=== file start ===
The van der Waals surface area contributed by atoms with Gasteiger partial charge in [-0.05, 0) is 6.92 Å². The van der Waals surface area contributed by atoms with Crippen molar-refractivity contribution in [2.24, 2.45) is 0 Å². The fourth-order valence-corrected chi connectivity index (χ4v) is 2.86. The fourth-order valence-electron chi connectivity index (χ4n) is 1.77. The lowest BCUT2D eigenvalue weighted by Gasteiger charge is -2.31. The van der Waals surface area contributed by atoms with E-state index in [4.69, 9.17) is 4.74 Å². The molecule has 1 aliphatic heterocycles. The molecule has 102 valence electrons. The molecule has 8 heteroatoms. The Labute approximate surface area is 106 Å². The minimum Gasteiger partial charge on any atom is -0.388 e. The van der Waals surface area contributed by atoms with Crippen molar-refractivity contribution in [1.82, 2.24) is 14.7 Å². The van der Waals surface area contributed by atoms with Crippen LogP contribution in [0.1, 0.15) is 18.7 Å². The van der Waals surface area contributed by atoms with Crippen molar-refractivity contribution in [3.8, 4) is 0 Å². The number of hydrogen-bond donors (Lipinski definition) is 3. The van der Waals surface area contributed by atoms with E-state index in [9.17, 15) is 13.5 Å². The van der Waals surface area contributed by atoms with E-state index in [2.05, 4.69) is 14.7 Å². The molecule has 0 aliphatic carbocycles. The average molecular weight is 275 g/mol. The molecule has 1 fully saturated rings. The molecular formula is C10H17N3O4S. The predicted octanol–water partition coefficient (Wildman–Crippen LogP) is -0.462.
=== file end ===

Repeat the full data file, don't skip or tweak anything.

The van der Waals surface area contributed by atoms with Gasteiger partial charge in [-0.05, 0) is 6.92 Å². The van der Waals surface area contributed by atoms with Crippen molar-refractivity contribution in [2.24, 2.45) is 0 Å². The fourth-order valence-corrected chi connectivity index (χ4v) is 2.86. The fourth-order valence-electron chi connectivity index (χ4n) is 1.77. The lowest BCUT2D eigenvalue weighted by Gasteiger charge is -2.31. The van der Waals surface area contributed by atoms with E-state index in [4.69, 9.17) is 4.74 Å². The molecule has 1 aliphatic heterocycles. The molecule has 102 valence electrons. The molecule has 8 heteroatoms. The Labute approximate surface area is 106 Å². The minimum Gasteiger partial charge on any atom is -0.388 e. The van der Waals surface area contributed by atoms with Crippen molar-refractivity contribution in [1.82, 2.24) is 14.7 Å². The van der Waals surface area contributed by atoms with Crippen LogP contribution in [0.1, 0.15) is 18.7 Å². The van der Waals surface area contributed by atoms with Crippen molar-refractivity contribution in [3.8, 4) is 0 Å². The number of hydrogen-bond donors (Lipinski definition) is 3. The van der Waals surface area contributed by atoms with E-state index in [9.17, 15) is 13.5 Å². The van der Waals surface area contributed by atoms with E-state index in [2.05, 4.69) is 14.7 Å². The molecule has 0 aliphatic carbocycles. The average molecular weight is 275 g/mol. The molecule has 1 fully saturated rings. The molecular formula is C10H17N3O4S. The predicted octanol–water partition coefficient (Wildman–Crippen LogP) is -0.462.